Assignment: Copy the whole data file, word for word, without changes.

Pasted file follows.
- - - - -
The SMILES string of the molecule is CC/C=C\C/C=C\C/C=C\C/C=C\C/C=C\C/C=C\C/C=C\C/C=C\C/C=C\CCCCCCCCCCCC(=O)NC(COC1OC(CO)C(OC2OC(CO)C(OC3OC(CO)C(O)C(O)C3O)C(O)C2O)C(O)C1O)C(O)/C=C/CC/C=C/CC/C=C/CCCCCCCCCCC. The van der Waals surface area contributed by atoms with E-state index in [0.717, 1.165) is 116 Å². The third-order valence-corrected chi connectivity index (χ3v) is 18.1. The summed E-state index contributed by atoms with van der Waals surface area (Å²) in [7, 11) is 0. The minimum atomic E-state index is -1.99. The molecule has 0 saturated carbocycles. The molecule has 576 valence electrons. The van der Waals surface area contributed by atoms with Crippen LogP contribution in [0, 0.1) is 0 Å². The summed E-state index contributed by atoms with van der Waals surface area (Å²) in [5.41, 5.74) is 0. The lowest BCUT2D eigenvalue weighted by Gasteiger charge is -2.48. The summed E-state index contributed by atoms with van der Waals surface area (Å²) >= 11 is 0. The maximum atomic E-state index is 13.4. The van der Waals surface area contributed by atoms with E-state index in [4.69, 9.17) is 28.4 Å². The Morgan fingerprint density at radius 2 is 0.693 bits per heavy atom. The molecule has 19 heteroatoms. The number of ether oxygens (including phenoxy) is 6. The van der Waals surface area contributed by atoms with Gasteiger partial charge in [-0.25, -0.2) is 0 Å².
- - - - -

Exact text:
The SMILES string of the molecule is CC/C=C\C/C=C\C/C=C\C/C=C\C/C=C\C/C=C\C/C=C\C/C=C\C/C=C\CCCCCCCCCCCC(=O)NC(COC1OC(CO)C(OC2OC(CO)C(OC3OC(CO)C(O)C(O)C3O)C(O)C2O)C(O)C1O)C(O)/C=C/CC/C=C/CC/C=C/CCCCCCCCCCC. The van der Waals surface area contributed by atoms with E-state index in [0.717, 1.165) is 116 Å². The third-order valence-corrected chi connectivity index (χ3v) is 18.1. The summed E-state index contributed by atoms with van der Waals surface area (Å²) in [7, 11) is 0. The minimum atomic E-state index is -1.99. The molecule has 0 saturated carbocycles. The molecule has 576 valence electrons. The van der Waals surface area contributed by atoms with Crippen LogP contribution in [0, 0.1) is 0 Å². The summed E-state index contributed by atoms with van der Waals surface area (Å²) in [5.41, 5.74) is 0. The lowest BCUT2D eigenvalue weighted by Gasteiger charge is -2.48. The summed E-state index contributed by atoms with van der Waals surface area (Å²) >= 11 is 0. The maximum atomic E-state index is 13.4. The van der Waals surface area contributed by atoms with E-state index in [4.69, 9.17) is 28.4 Å². The Morgan fingerprint density at radius 2 is 0.693 bits per heavy atom. The molecule has 19 heteroatoms. The number of ether oxygens (including phenoxy) is 6. The van der Waals surface area contributed by atoms with Gasteiger partial charge in [-0.25, -0.2) is 0 Å².